Soul-pop singer Lykke Li can be so cute and dark simultaneously, singing about heartbreak and insecurity while playing the kazoo around her neck and dancing better than Beyonce. She may one day surpass Sasha Fierce for Youtube videos of 300-pound men imitating the Swedish darling’s moves and clothing. Yes, she has great style, but please, world, stop comparing her to an Olsen twin. This interview by Daiana Feuer.
You say your album is a diary of your life—if we attached a travel guide to Youth Novels, where would we go?
A lot of places in Stockholm. Dark, winter, nights, windy, nobody’s out. Quite depressing, actually. It’s not very glamorous at all. You could come into my bedroom as well. The walls are white. There’s a lot of old black and white pictures that my mom took. I have a black, old piano. I always write about quite sad things but I like to dance as well. I think that’s always going to be a big part of me—conflict within myself, contrast, two forces pulling on each other. I’m not sad all the time—definitely not. But when you’re happy, you’re happy. If you’re eating ice cream, there’s nothing to write about.
What’s the last happy thought you had walking down the street?
It’s been so cold in Sweden and today was the first day of spring. That’s major happiness because it’s so dark and cold here so everybody’s out. So I was very happy today walking down the street. It’s been a very late spring and in the winter it’s dark all the time. When spring comes, people go mad. I mean they’re normal again. In the summer, it’s great. People bike around. They love their alcohol here. It’s a small country but it’s still good.
You spent your childhood in Portugal—what’s your favorite word in Portuguese?
Coração [means ‘heart’]. I was speaking fluently when I lived there but since I don’t speak it here, I’ve forgotten a lot. I can still get by. I went to a Portuguese school so I could write and everything, but I’ve lost a lot.
How many languages do you know?
Swedish, Portuguese, English, I can get by in Norwegian. I think sometimes in English. When I write music, the words come to me in English. I am struggling still with the language so I’m a bit limited, but English is the language I’ve always written in and listened to. It’s a very poetic language and it’s really good if you want to write about love.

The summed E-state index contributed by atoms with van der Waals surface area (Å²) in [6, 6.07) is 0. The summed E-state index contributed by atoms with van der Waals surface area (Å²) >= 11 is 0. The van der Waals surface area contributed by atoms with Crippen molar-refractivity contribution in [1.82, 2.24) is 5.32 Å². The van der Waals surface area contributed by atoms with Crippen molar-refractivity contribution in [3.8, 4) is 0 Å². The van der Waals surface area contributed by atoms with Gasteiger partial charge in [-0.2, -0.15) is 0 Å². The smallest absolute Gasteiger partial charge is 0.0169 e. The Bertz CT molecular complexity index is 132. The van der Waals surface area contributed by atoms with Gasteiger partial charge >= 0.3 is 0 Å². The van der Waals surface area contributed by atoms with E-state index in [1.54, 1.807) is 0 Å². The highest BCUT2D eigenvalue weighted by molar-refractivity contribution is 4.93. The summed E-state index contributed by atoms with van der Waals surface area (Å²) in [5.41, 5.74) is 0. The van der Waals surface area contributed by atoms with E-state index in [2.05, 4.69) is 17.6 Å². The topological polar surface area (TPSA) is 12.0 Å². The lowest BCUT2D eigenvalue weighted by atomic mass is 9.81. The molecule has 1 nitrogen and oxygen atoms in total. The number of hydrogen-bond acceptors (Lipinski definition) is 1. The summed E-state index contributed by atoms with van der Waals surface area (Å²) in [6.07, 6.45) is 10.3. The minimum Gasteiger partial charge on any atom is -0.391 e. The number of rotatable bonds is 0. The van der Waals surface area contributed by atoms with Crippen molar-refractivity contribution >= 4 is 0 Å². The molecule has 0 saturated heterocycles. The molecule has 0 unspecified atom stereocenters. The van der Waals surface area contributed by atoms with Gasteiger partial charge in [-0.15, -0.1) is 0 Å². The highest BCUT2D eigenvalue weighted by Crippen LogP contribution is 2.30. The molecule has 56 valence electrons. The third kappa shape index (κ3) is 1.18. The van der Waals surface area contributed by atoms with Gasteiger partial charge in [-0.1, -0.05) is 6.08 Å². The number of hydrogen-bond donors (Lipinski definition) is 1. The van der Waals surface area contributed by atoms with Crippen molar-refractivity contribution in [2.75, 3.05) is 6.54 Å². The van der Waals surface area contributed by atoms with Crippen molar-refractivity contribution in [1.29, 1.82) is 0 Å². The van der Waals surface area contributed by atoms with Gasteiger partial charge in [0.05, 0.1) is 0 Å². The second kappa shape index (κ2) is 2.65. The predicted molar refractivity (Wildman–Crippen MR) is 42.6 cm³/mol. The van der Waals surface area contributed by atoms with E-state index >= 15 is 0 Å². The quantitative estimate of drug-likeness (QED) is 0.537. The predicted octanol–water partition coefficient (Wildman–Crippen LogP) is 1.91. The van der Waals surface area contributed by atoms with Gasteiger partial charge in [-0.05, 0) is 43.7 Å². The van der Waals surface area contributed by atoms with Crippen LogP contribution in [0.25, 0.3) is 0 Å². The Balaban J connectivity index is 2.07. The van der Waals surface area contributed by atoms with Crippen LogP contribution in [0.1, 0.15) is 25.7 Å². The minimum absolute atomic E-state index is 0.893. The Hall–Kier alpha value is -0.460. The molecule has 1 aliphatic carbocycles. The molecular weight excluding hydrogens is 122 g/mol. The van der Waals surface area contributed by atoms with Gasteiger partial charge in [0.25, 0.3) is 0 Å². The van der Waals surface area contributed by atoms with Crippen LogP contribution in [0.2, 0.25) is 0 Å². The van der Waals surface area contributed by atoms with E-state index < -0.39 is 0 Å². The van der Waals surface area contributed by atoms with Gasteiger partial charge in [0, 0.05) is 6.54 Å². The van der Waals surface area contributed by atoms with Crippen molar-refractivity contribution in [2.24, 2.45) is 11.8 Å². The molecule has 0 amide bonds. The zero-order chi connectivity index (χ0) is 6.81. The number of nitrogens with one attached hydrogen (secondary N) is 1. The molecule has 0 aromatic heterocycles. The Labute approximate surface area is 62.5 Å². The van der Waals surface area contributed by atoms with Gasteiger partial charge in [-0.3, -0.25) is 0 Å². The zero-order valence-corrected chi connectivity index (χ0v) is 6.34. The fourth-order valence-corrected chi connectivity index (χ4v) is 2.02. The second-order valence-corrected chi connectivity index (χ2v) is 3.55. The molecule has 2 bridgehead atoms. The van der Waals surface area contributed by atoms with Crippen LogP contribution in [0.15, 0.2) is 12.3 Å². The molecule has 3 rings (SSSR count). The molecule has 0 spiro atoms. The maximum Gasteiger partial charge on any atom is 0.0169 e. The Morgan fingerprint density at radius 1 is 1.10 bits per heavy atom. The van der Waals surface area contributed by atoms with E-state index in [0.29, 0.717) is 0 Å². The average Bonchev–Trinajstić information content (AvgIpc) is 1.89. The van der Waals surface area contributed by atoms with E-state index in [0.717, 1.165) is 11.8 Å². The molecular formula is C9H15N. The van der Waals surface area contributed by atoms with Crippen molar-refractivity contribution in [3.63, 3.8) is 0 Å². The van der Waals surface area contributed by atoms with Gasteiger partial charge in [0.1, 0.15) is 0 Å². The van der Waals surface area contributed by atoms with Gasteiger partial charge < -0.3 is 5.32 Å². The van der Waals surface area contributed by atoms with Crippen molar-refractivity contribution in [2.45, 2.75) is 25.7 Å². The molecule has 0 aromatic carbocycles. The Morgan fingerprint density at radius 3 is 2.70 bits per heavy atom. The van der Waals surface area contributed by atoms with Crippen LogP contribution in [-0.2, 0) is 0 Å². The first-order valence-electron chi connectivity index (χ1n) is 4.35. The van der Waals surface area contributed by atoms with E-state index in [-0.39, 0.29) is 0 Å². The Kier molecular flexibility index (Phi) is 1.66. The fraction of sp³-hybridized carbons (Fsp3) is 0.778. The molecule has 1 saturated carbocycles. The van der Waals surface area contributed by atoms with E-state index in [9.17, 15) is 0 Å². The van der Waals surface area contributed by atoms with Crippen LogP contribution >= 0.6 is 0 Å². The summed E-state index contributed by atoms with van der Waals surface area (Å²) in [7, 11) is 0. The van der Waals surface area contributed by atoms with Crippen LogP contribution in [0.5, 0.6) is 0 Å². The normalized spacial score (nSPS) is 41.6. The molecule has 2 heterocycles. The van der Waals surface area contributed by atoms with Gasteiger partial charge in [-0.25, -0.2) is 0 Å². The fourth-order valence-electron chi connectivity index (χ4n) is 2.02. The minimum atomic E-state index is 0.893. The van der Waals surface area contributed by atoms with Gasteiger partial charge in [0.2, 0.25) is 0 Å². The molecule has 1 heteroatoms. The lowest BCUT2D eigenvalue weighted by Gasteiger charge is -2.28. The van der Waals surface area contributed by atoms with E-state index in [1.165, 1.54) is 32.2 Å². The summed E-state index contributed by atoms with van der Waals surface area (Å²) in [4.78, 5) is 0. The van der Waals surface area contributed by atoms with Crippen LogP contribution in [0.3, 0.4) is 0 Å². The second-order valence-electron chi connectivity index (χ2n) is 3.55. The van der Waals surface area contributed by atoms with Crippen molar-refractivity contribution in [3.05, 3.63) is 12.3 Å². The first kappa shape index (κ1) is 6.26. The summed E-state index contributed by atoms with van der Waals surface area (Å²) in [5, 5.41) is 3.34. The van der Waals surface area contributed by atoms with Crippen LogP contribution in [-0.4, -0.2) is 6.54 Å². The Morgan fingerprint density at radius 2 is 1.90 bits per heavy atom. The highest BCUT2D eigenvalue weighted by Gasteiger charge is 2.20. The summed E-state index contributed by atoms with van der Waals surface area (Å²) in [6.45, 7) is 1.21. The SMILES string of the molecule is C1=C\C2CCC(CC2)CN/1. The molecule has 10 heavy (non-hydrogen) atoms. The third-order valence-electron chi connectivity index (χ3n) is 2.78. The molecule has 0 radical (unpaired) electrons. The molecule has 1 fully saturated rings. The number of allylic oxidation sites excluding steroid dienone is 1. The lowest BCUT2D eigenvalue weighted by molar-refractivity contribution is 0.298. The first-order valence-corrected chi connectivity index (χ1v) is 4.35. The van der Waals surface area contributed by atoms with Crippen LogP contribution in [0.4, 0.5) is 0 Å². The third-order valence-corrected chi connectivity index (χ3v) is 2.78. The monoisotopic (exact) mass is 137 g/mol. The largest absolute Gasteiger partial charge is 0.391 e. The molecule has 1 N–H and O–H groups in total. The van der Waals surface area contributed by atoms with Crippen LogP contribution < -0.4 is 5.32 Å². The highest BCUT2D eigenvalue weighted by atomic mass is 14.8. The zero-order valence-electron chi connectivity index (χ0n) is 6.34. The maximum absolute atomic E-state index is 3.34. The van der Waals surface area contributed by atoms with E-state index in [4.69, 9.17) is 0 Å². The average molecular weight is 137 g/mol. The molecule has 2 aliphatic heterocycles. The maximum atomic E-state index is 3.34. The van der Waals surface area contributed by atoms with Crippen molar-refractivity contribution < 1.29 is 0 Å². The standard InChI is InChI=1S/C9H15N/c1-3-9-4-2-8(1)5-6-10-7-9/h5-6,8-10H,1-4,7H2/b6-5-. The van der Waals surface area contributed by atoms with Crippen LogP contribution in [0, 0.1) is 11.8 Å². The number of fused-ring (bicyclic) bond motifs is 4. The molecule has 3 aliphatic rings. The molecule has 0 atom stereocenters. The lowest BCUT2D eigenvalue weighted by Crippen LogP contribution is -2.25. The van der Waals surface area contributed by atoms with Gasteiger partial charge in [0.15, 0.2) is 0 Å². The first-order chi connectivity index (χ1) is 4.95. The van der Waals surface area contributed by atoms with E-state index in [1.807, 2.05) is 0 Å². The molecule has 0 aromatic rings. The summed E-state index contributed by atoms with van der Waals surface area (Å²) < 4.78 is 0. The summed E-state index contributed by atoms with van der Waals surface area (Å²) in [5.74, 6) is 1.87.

Can love be a tangible thing?
It already is—it’s love. It can never be one thing because love is different for everybody. That’s the one thing that will never be a thing. It’s a state of mind.
If you were only allowed to dance or to sing, which would you choose? You would not be allowed to move while singing.
You ask a hard question. Um, sing. I hope this doesn’t happen.
In the chorus of ‘Everybody But Me,’ what’s the third thing you mention?
[Sings:] ‘When everybody’s drinking…when everybody’s smoking…when everybody’s’…ugh, what the fuck do I say? It’s about everybody being high. Oh, [sings] ‘When everybody’s floating.’ Floating on ecstasy.
Do you not do those things?
Yeah, I do those things. Of course. But there was one particular night when I didn’t. When you’re out and everybody’s high and you’re not feeling it. It’s that night.
How did you and Bjorn Yttling [of Peter Bjorn and John] end up working together to produce your album?
We met at a French restaurant on a corner. We bumped into each other and started talking. We were talking about movies and then later on I called him up and begged him to work with me—because we both love All That Jazz.
What’s your favorite scene?
The one when everybody’s naked. I love the whole movie. I love the one in the bathroom when he takes all his pills.
Would you like to be in a movie?
Yeah! I’m in my movie every day.
Do you carry around a camera?
Yeah. I tape things, observations about life.
What’s a recent observation?
[Giggles] Me in the mirror. I was filming myself, and I put some African music on it.
Do you consider different forms of art as separate entities?
No. I just happen to get a bit of success in music, but my mind doesn’t have a limit. It goes sideways, both ways, everywhere. I’m not only thinking about music when I express myself. It’s not even art sometimes—it’s opinions about life. Everything I do has some weird thing to it. When I choose something to eat, that’s as much myself as when I sing.
Do you believe in chance or fate?
I believe in chance and choices and fate. You can definitely control your own destiny but you can’t control the circumstances. You can never set a time-scape to anything. You have fate, knowing things will come if it’s meant to be.
What do you want to do all day when you’re an old woman?
Smoke weed and hang out with my grandkids.
You seem to dig necklaces. What’s your most treasured one?
It’s a crystal my grandma gave me that bounces off bad energy. She passed away so it’s very treasured to me. I wear it all the time. I think grandmother giving a gift to her grandchild is such a powerful thing.
Is there a song that’s hard for you to sing because of what it’s about?
It depends on what kind of mood I am. Some songs or all songs can be hard. I like that feeling when it hurts. I sing better.
Is it weird experiencing a personal moment in front of an audience?
It’s completely natural for me. I took a ballet class when I was five, and I played a show at twelve in the night—because in Portugal we have late shows—and nobody gave me flowers. Then some girl got a flower and I pushed her off stage.
LYKKE LI WITH MY BLOODY VALENTINE, NO AGE, PUBLIC ENEMY, THROBBING GRISTLE, THE CURE, CLIPSE, BRIAN JONESTOWN MASSACRE AND MANY MORE ON SUN., APR. 19, AT COACHELLA AT THE EMPIRE POLO FIELD, 81-800 AVENUE 51, INDIO. 11 AM / $269 / ALL AGES. COACHELLA.COM. LYKKE LI’S YOUTH NOVELS IS OUT NOW ON LL. VISIT LYKKE LI AT LYKKELI.COM OR MYSPACE.COM/LYKKELI.